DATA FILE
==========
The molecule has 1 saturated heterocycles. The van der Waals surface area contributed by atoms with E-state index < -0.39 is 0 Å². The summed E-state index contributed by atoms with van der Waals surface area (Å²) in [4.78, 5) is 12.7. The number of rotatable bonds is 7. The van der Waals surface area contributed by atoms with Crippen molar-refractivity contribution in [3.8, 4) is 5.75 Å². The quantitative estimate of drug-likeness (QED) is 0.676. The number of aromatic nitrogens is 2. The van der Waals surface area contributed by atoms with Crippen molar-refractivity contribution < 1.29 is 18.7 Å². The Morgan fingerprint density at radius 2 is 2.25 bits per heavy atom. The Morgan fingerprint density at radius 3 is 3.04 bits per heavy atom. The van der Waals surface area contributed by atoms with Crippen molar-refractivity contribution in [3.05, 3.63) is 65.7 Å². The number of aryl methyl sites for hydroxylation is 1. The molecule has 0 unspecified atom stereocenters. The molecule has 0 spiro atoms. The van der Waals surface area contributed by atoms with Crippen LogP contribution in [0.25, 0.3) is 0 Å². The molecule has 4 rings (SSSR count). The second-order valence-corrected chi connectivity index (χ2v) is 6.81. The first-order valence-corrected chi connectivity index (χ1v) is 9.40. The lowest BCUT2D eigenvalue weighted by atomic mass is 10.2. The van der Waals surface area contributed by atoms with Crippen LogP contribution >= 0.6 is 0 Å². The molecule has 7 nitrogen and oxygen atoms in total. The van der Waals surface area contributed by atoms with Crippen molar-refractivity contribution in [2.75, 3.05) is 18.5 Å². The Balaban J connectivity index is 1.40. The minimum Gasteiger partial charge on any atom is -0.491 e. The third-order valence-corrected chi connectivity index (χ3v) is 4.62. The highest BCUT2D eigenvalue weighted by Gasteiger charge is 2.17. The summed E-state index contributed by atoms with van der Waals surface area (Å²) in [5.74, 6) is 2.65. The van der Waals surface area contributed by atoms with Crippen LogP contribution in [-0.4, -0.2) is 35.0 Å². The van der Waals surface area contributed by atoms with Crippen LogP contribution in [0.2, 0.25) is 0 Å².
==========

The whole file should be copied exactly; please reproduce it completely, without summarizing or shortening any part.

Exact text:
The molecule has 1 saturated heterocycles. The van der Waals surface area contributed by atoms with E-state index < -0.39 is 0 Å². The summed E-state index contributed by atoms with van der Waals surface area (Å²) in [4.78, 5) is 12.7. The number of rotatable bonds is 7. The van der Waals surface area contributed by atoms with Crippen molar-refractivity contribution in [3.8, 4) is 5.75 Å². The quantitative estimate of drug-likeness (QED) is 0.676. The number of aromatic nitrogens is 2. The van der Waals surface area contributed by atoms with Crippen molar-refractivity contribution < 1.29 is 18.7 Å². The Morgan fingerprint density at radius 2 is 2.25 bits per heavy atom. The Morgan fingerprint density at radius 3 is 3.04 bits per heavy atom. The van der Waals surface area contributed by atoms with Crippen molar-refractivity contribution in [3.05, 3.63) is 65.7 Å². The number of aryl methyl sites for hydroxylation is 1. The molecule has 0 unspecified atom stereocenters. The molecule has 0 spiro atoms. The van der Waals surface area contributed by atoms with Crippen LogP contribution in [0.25, 0.3) is 0 Å². The molecule has 4 rings (SSSR count). The second-order valence-corrected chi connectivity index (χ2v) is 6.81. The first-order valence-corrected chi connectivity index (χ1v) is 9.40. The lowest BCUT2D eigenvalue weighted by atomic mass is 10.2. The van der Waals surface area contributed by atoms with Crippen LogP contribution >= 0.6 is 0 Å². The molecule has 7 nitrogen and oxygen atoms in total. The van der Waals surface area contributed by atoms with Crippen molar-refractivity contribution in [2.75, 3.05) is 18.5 Å². The Balaban J connectivity index is 1.40. The minimum Gasteiger partial charge on any atom is -0.491 e. The third-order valence-corrected chi connectivity index (χ3v) is 4.62. The highest BCUT2D eigenvalue weighted by Gasteiger charge is 2.17. The summed E-state index contributed by atoms with van der Waals surface area (Å²) in [5.74, 6) is 2.65. The van der Waals surface area contributed by atoms with Crippen LogP contribution in [-0.4, -0.2) is 35.0 Å². The van der Waals surface area contributed by atoms with Crippen LogP contribution in [0.2, 0.25) is 0 Å².